Inside the dual life of a student and professional reseller

University of Minnesota student Keyshawn Jokhoo resells apparel and shoes as a source of income.

Keyshawn Jokhoo, a second-year finance student, poses with Yeezys that he plans to resell to customers on Wednesday, Dec. 4.

Parker Johnson

Keyshawn Jokhoo, a second-year finance student, poses with Yeezys that he plans to resell to customers on Wednesday, Dec. 4.

by Alex Strangman

Jordan, Yeezy and Nike — for most people these are just brand names, but for others they’re a way of life.

For Keyshawn Jokhoo, a second-year finance student at the University of Minnesota, these brand names mean opportunity.

As a reseller — someone who buys clothes or shoes in order to resell them for profit — Jokhoo has turned his love for sneakers into a profitable business.

When Jokhoo (known as @reseller_central on Instagram) first got into shoes in 2014, it was all about collecting the best pairs he could get his hands on. 

Two years later, he noticed his friends rocking the hottest sneakers and asked them how they managed to afford such expensive limited edition items. Their answer: resale. 

“I realized like, wow, you can actually just buy it, not wear it, hold onto it for a little bit, and make more than if you were to wear it. It’s one of the very few things that actually appreciates in value as time goes on,” Jokhoo said.

Breaking into the resale market isn’t as easy as simply buying and selling. Jokhoo said he only made $2 off his first pair of sneakers, a pair of Nike Zoom Kobe 4 Protro ‘Draft Day.’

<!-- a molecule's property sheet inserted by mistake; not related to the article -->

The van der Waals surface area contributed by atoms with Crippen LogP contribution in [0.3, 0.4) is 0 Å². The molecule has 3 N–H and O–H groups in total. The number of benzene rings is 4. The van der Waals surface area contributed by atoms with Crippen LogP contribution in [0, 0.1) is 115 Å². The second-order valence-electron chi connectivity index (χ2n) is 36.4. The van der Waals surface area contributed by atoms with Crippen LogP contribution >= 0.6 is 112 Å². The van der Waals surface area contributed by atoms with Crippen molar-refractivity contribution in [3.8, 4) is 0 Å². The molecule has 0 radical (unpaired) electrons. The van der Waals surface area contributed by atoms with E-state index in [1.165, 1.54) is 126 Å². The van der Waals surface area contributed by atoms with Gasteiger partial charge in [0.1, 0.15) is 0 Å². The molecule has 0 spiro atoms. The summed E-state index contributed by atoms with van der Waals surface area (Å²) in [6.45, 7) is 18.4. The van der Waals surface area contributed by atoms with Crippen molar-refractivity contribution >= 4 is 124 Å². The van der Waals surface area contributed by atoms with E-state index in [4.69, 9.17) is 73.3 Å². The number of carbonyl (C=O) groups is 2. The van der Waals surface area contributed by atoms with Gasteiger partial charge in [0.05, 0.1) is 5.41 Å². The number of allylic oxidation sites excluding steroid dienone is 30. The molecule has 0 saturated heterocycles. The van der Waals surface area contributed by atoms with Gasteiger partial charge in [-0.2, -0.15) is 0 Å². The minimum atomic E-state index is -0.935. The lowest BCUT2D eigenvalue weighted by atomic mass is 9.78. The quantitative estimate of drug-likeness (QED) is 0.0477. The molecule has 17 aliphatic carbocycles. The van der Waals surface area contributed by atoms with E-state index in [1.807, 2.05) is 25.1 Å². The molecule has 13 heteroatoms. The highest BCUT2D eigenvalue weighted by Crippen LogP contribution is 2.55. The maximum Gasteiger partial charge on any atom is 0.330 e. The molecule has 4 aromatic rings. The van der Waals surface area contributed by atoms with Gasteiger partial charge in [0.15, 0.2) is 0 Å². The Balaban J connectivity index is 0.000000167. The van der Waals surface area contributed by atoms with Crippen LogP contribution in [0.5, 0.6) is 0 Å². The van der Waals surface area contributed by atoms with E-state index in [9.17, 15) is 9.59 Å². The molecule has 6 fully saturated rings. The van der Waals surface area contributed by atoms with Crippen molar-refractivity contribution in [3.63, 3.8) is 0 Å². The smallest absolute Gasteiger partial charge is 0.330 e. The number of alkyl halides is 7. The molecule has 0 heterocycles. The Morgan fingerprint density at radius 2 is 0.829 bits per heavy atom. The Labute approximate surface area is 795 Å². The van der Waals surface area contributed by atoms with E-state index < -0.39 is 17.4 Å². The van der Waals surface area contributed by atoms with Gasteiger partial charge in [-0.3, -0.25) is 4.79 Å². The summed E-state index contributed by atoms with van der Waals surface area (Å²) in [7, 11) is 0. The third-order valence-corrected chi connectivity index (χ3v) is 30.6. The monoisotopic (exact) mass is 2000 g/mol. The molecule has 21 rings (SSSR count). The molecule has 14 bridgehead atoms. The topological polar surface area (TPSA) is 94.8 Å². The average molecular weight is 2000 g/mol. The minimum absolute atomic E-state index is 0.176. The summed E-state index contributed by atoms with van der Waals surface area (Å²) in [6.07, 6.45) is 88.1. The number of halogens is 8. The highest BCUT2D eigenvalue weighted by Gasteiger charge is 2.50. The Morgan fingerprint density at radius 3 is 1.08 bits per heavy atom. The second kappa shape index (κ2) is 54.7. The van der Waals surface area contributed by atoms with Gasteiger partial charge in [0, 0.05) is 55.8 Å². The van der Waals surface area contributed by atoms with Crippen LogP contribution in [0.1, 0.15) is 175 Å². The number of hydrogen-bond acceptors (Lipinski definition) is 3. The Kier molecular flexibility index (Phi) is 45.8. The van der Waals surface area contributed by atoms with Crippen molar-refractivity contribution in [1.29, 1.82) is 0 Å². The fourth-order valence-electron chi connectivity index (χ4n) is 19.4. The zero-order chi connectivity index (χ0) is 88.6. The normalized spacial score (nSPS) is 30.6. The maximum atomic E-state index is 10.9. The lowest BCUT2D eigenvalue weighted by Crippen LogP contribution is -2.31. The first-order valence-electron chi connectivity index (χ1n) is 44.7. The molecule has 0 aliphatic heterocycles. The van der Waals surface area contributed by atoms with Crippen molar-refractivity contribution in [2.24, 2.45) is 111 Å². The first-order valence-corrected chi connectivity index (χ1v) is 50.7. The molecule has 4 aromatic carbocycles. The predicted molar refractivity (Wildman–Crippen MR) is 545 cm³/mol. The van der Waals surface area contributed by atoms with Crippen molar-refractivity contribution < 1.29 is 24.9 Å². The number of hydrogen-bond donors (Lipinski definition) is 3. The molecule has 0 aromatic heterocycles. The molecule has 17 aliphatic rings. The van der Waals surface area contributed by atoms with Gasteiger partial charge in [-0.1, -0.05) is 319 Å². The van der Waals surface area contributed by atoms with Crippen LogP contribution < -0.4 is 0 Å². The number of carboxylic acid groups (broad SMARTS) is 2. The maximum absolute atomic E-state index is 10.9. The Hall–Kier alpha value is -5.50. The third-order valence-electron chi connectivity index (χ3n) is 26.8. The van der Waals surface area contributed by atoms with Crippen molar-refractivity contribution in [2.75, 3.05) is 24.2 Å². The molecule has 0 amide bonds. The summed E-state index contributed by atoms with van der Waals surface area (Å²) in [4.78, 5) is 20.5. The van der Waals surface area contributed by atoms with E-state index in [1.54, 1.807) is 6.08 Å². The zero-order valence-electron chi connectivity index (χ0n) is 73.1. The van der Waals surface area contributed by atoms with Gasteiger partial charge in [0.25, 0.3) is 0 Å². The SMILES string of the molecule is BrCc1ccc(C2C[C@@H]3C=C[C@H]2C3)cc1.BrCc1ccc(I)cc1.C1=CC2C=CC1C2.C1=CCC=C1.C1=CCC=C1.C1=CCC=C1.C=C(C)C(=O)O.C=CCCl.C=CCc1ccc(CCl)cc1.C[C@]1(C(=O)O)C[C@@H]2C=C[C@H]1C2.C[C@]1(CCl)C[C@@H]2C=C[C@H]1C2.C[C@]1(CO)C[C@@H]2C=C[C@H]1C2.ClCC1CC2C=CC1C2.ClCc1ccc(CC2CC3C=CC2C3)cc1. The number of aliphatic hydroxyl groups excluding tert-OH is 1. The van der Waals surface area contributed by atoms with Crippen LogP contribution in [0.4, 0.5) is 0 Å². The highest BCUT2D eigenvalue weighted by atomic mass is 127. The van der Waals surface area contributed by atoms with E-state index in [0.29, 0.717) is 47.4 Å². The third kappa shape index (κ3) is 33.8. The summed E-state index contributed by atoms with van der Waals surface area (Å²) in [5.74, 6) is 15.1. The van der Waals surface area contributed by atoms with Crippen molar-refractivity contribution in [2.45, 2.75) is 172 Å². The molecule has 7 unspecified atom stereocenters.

For a while, Jokhoo said he dabbled in high-end streetwear like Supreme but switched his focus to sneakers after deciding that between fakes and intense competition for drops, sneaker resale was more manageable.

Now, almost four years later, Jokhoo has honed his reselling skills and perfected his process.

He uses a “cook group,” a member-only online group which provides him with early links and special information about drops, to ensure he’s one of the first people in line when sneakers are released.

To set his prices, Jokhoo uses sites like Stock X and GOAT but says pricing is still risky as no one really knows what will or won’t resell.

According to Danny Erickson, store manager at Piff, a high-end streetwear retailer in Minneapolis, resellers need to be on their A-game if they want to make a profit.

“You have to be very particular and very smart on your purchases as a seller. Customers today are more price conscious and product-savvy as ever. You need to keep up with popular trends and have products that are desirable to the current market,” Erickson said.

In addition to reselling, Jokhoo also works as a delivery driver, rounding up all his tips at the end of the week to buy the latest sneakers.

As a full-time student, Jokhoo says finding a balance between work, school and reselling can be quite a challenge.

“There’s been nights where I’m up at like 11, 12 taking pictures of shoes and it’s just like, ‘What am I doing?’” he said.

While resale is only his side hustle now, Jokhoo says he sees it as something that could turn into a sustainable career.

He hopes to expand his business beyond just local sneaker resale, looking to break into the European market, where, according to Jokhoo, there’s a high demand for sneakers, as many of the most coveted shoes, like Jordans, don’t drop overseas.

Jokhoo is also looking into app development. Bots, software that expedite the checkout process and make it easier to get shoes before they sell out, can resell for hundreds and sometimes thousands of dollars.

In addition to app development and breaking into the European resale market, Jokhoo wants to create informational videos to teach others the art of resale.

“I don’t see Nike ever stopping production of limited shoes, so I think there will always be people hustling, making a couple bucks here and there. But I think where the big money is, is teaching people how to get consistent pairs [of shoes],” he said.